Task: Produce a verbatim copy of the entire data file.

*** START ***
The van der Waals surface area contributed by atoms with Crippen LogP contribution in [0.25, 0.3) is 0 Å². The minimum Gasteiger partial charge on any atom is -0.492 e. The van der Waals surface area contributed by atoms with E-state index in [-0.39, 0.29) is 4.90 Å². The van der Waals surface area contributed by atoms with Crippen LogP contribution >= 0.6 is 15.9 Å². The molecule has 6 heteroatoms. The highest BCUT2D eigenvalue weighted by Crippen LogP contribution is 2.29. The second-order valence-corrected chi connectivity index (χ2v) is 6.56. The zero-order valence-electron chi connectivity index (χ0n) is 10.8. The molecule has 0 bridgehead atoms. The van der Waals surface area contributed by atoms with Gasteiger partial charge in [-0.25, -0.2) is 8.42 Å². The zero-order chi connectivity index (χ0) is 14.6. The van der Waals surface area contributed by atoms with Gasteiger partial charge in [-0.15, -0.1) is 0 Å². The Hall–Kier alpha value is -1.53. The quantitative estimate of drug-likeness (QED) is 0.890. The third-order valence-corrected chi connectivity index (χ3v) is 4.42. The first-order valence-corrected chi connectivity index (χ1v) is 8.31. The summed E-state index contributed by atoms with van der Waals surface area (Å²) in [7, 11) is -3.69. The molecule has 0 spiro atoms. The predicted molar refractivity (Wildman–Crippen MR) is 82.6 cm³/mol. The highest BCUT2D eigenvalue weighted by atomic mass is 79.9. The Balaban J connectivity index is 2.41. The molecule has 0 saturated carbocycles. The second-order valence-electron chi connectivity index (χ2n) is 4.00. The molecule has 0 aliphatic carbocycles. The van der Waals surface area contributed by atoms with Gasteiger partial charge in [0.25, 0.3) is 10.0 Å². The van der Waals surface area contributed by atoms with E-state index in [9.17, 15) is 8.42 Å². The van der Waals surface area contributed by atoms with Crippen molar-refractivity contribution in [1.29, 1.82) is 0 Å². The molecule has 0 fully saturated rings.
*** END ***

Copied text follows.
The van der Waals surface area contributed by atoms with Crippen LogP contribution in [0.25, 0.3) is 0 Å². The minimum Gasteiger partial charge on any atom is -0.492 e. The van der Waals surface area contributed by atoms with E-state index in [-0.39, 0.29) is 4.90 Å². The van der Waals surface area contributed by atoms with Crippen LogP contribution >= 0.6 is 15.9 Å². The molecule has 6 heteroatoms. The highest BCUT2D eigenvalue weighted by Crippen LogP contribution is 2.29. The second-order valence-corrected chi connectivity index (χ2v) is 6.56. The zero-order valence-electron chi connectivity index (χ0n) is 10.8. The molecule has 0 bridgehead atoms. The van der Waals surface area contributed by atoms with Gasteiger partial charge in [-0.25, -0.2) is 8.42 Å². The zero-order chi connectivity index (χ0) is 14.6. The van der Waals surface area contributed by atoms with Gasteiger partial charge in [-0.15, -0.1) is 0 Å². The Hall–Kier alpha value is -1.53. The quantitative estimate of drug-likeness (QED) is 0.890. The third-order valence-corrected chi connectivity index (χ3v) is 4.42. The first-order valence-corrected chi connectivity index (χ1v) is 8.31. The summed E-state index contributed by atoms with van der Waals surface area (Å²) in [7, 11) is -3.69. The molecule has 0 spiro atoms. The predicted molar refractivity (Wildman–Crippen MR) is 82.6 cm³/mol. The highest BCUT2D eigenvalue weighted by atomic mass is 79.9. The Balaban J connectivity index is 2.41. The molecule has 0 saturated carbocycles. The second-order valence-electron chi connectivity index (χ2n) is 4.00. The molecule has 0 aliphatic carbocycles. The van der Waals surface area contributed by atoms with Gasteiger partial charge in [0.25, 0.3) is 10.0 Å². The van der Waals surface area contributed by atoms with E-state index in [9.17, 15) is 8.42 Å². The van der Waals surface area contributed by atoms with Crippen molar-refractivity contribution in [1.29, 1.82) is 0 Å². The molecule has 0 fully saturated rings.